When 17-year-old Kate Egan was called back to work off at the top of the WEC Premier Equitation Cup (Florida), she knew it wasn’t just her riding that would be tested—the final phase would also challenge her stress-management skills.
Egan was to face Carlee McCutcheon, Jordan Gibbs and Ellie Aronson in the final round of testing—all formidable equitation riders.
“I was moved to the top after the second round,” the Califon, New Jersey, native said. “It’s a lot of pressure to go in on top because you don’t want to lose that spot.”
But instead of viewing her top spot as a source of tension, she reframed it as an opportunity:
“Luckily, I was able to watch the other girls go before me,” she said. “I already had my plan that I was going to do, but it was really nice to go last and adjust my plan as needed in order to stay on top.”
Egan said her ability to change her thinking emerged after she started working with mental skills coach Nancy Dye, based in Wellington, Florida, about a year ago.
“I’ve learned to use pressure and channel it into being able to perform my best and hold my top spot” when such situations arise, she said.
Dye’s training has given Egan tools to use stress to her advantage and improve her confidence—which, she said, also brings confidence to her horse, Ypaja Kashmir, a 10-year-old gelding (Inshallah De Muze—Lasina) owned by Redfield Farm.
“It allows us to better understand each other, and allows me to know what I need to do for him to perform our best,” she said.
“Kashmir” came to Egan’s trainer, Emil Spadone, last April. He put Egan on the gelding, and they immediately clicked.
“He was imported as a junior/amateur jumper, but he was a little too slow for the job,” Egan recalled. “Within two weeks, we fell in love. We realized how much potential he has.”
Before the year ended, he and Egan had placed third among 231 entries in the Dover Saddlery/USEF Medal Finals (Pennsylvania).
“This past season was his first time at indoors,” she said. “He totally knocked it out of the park. He thrived indoors.”
That played to Egan’s advantage again Feb. 11, after the WEC Premier Equitation Cup was moved indoors at the World Equestrian Center-Ocala.
“I felt so confident and prepared for him and I, to be able to thrive just as much in the smaller indoor ring compared to the outdoor,” she said
The equitation cup was made up of four rounds, with jumping courses built by nine-time ASPCA Maclay Finals designer Bobby Murphy: a preliminary round; a flat phase; a second, more technical jumping phase; and the final work-off.
“McLain Ward recently challenged me to present equitation riders with a course that would help prepare them for the Olympics,” Murphy said of his course designs. “That’s the goal of every talented young athlete, so we really worked on the outdoor course to present that Olympic feel and did our best to translate that concept into our indoor tracks.”
For her part, Egan related the first phase to the Washington International Jumper Phase and rode accordingly.
“We wanted to establish a brilliant canter, because the first line was forward,” she said. “We were very confident and stuck with the plan.”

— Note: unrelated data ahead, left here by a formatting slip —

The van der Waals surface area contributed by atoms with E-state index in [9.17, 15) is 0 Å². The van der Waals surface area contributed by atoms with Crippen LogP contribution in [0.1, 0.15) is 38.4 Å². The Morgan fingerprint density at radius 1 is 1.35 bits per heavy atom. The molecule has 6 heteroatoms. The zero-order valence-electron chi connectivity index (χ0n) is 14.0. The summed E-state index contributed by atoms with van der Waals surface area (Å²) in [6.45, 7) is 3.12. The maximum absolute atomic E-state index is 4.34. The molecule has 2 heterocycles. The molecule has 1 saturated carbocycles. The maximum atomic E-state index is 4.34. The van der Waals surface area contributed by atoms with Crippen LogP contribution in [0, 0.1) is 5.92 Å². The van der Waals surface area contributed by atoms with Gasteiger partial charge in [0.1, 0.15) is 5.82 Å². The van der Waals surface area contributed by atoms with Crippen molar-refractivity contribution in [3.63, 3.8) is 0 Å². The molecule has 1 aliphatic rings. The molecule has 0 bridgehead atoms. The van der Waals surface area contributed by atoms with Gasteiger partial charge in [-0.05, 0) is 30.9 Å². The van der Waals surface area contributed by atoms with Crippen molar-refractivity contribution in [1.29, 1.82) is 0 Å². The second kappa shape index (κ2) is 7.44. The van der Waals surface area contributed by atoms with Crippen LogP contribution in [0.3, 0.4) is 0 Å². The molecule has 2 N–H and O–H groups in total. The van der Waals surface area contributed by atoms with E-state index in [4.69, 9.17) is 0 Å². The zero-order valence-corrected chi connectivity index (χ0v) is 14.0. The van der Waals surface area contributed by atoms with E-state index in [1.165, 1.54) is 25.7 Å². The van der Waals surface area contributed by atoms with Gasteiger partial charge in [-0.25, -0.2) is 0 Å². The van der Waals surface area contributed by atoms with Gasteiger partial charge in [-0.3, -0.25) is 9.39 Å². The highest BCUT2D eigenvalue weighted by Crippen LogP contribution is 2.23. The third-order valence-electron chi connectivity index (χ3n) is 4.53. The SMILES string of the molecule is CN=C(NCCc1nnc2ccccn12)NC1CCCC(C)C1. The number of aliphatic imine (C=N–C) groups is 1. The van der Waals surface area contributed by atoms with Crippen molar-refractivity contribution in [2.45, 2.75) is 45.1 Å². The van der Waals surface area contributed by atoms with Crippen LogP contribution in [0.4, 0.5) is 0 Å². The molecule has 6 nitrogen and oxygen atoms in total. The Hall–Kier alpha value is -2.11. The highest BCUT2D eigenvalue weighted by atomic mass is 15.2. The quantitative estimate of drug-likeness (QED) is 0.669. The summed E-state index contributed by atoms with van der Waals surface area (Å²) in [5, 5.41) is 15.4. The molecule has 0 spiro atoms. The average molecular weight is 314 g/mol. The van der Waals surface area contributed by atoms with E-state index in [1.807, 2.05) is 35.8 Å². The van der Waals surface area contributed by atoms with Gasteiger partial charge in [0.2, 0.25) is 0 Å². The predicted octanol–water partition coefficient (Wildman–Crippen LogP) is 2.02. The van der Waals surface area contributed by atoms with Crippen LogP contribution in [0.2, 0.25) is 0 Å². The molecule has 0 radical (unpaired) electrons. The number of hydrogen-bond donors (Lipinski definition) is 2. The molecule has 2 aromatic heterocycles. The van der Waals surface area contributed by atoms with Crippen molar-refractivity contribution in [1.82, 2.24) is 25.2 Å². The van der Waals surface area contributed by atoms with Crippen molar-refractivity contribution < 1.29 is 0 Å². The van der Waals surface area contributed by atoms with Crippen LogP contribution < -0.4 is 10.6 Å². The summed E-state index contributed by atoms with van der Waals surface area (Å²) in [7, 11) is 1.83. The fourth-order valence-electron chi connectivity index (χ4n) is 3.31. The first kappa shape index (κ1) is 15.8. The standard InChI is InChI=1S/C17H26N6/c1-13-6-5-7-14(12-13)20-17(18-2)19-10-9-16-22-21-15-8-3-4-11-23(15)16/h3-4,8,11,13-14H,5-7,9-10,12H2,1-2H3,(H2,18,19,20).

Egan was rewarded with a score of 88, which put her in third place out of 102 riders going into the flat phase.
“I was hungry to move up. [Spadone] and I discussed what I could do in the flat phase to move up or hold my spot.”
But there was a catch: The judges requested that the entire flat phase be performed without stirrups.
“It was definitely a surprise for all of us,” Egan said. “All the riders and trainers started laughing at that point. There was nothing more we could do.”
But Egan committed to moving up and began practicing in the warm-up ring.
“I needed to practice, but I also wanted to preserve my energy and stamina,” she said.
Spadone and Egan noticed that the judges had asked the group before hers to perform a flying change from the counter-canter to the correct lead.
“We discussed setting up that transition for the lead change a stride or two before the judge’s booth, so I could strike that lead change and really give them that wow factor.”
In the ring, Egan went into “fighter mode.” Between her flat performance and her performance in the more technical second round, she earned her spot at the top of the work-off, which challenged all four competitors, and ultimately the win.
Egan will finish out the season with Redfield Farm, showing at both WEC-Ocala and HITS Ocala. While Kashmir is the only horse she currently leases, she also catch-rides and shows Spadone’s sale horses.
“I’m very fortunate to be able to compete in all three rings,” she said. “Being able to do that with Redfield has put me on the map more.”
Egan will be heading to Texas A&M this upcoming fall after finishing her last year in the juniors. She plans to major in marketing while competing on the Aggies’ NCAA Division I equestrian team.
“I’ve been with Redfield for 10 years now,” she said. “I’ve formed a strong connection with all of my trainers and [Kashmir]. I’ve learned to deal with all different kinds of personalities and to not take any feedback personally. That has allowed me to become more coachable, which enables me to achieve things like this. I believe it has helped develop me as a rider, and I hope it continues to do so next year.”